Electrosurgery is a common surgical technique which involves the use of an alternating electrical current to desiccate, coagulate and vaporise tissues1. Despite its common nature, it is still the case that many surgeons who routinely perform electrosurgery misunderstand the physical principles that underpin it2,3. This article aims to explain electrosurgery in terms of exactly what it is, how it works, and how reliable electrical connectors can render it far safer.
The first successful operation to remove a previously inoperable tumour from a patient’s head was carried out on the 26th October 1926. This operation was carried out by one Dr William T Bovie, despite the fact that Dr Bovie’s PhD had been acquired in plant physiology and thus he was not even a medical doctor.
Despite this, the apparatus used by Dr Bovie, a machine of his own invention, would serve to transform modern surgery. Bovie had invented electrosurgery: a surgical technique in which a high-frequency electric current is used to cut and cauterize tissue. By the 21 century electrosurgery had arguably become the most common surgical technique in use, with surgeons suggesting its involvement in up to 80% of all surgeries5.
What Does Electrosurgery Involve?
There exist two alternate forms of operation within electrosurgery – monopolar and bipolar. The more common, monopolar, involves the incorporation of the entire body of the patient into an electrical circuit using two electrodes.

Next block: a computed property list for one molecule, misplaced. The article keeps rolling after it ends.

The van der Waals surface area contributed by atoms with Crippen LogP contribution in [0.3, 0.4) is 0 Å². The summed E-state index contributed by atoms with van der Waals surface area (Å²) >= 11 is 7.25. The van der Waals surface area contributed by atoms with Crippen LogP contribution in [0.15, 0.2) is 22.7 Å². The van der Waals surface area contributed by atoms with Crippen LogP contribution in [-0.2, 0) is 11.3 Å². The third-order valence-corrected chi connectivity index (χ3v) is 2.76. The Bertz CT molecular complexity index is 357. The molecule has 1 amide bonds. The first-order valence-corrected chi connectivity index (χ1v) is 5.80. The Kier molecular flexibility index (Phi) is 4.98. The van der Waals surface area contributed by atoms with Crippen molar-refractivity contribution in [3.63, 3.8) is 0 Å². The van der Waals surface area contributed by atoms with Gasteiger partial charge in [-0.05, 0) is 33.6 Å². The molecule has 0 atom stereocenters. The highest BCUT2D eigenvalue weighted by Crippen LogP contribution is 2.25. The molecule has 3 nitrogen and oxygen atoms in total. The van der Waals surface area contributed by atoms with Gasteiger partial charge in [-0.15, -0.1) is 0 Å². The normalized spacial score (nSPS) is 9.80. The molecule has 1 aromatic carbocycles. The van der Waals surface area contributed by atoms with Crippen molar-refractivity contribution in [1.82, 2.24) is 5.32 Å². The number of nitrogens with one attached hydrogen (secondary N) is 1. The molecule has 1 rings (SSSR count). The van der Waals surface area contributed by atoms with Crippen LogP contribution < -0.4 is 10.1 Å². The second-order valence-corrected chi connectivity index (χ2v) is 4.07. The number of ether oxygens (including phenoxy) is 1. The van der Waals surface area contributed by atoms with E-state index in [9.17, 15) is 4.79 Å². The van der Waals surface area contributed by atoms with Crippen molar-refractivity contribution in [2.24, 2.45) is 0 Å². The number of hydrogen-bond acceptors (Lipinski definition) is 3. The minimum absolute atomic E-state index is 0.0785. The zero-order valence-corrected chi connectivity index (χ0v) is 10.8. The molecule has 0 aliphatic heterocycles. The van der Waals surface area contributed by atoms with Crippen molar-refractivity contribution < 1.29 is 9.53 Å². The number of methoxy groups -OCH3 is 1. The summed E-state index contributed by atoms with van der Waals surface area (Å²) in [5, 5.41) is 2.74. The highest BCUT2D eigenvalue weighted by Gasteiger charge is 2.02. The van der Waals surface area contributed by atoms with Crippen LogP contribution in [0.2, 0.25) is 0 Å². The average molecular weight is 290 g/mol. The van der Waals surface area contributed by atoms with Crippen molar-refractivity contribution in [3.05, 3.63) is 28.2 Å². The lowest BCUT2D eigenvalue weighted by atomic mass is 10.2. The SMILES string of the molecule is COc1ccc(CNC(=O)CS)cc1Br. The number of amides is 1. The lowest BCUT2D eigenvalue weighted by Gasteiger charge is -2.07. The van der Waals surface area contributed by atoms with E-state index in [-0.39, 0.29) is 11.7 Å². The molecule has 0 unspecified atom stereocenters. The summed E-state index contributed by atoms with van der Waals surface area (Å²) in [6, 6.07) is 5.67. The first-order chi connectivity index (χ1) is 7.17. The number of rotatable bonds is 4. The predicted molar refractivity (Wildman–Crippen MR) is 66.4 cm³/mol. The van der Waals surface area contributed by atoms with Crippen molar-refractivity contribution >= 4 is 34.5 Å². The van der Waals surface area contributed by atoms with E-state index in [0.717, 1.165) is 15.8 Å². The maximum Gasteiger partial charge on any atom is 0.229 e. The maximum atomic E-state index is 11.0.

One of these electrodes, the passive electrode, which is normally a pad or a mat, is adhered to the patient in such a manner as to ensure as large a contact area as possible. It is with the other electrode that the surgeon operates, and this, the active electrode, therefore takes the form of a probe in their hand.
A high frequency alternating voltage is created between the two electrodes such that, when the probe is brought into contact with the patient, an electrical current flows between the two electrodes. This current is an alternating current in the radio frequency, alternating between 100,000 and 5,000,000 times per second (100kHz – 5MHz)
Through this process, heating of the cells around the probe occurs. This heating occurs in two different ways, the first of which is ohmic heating. Ohmic heating, similar to that occurring in the filament of a lightbulb, refers to heating which occurs as the current of electrons causes the cells to heat up. Dielectric heating refers to that more similar to the principles of microwave cooking; polar molecules such as water are caused to vibrate by the current and this generates heat.
Current, measured in Amperes, describes the number of electrons flowing through something each second. The amount of current flowing through a given unit of area, otherwise termed the current density, is the determining factor in the controlling the heat applied during electrosurgery.
As a result, heat is largely confined to the area around the point of the electrode where the current density is highest. The current density drops off extremely rapidly moving away from the tip of the electrode, therefore heat effects even small distances away from the probe are immeasurable. The contact area of the passive electrode is maximized so as to minimise the current density at its surface.
Bipolar electrosurgery works via similar principles, however in bipolar electrosurgery both electrodes take the form of small handheld probes meaning that the current only flows between the small volume of tissue between them.
As mentioned, the amount of heat applied during electrosurgery can be closely controlled. This renders electrosurgery an extremely versatile technique which can be used to carry out different procedures simply by altering the heat applied. High temperatures can be used to generate rapid heating of liquids within cells which causes them to spontaneously evaporate, bursting the cell in the process. This technique can be used to expunge or cut tissues.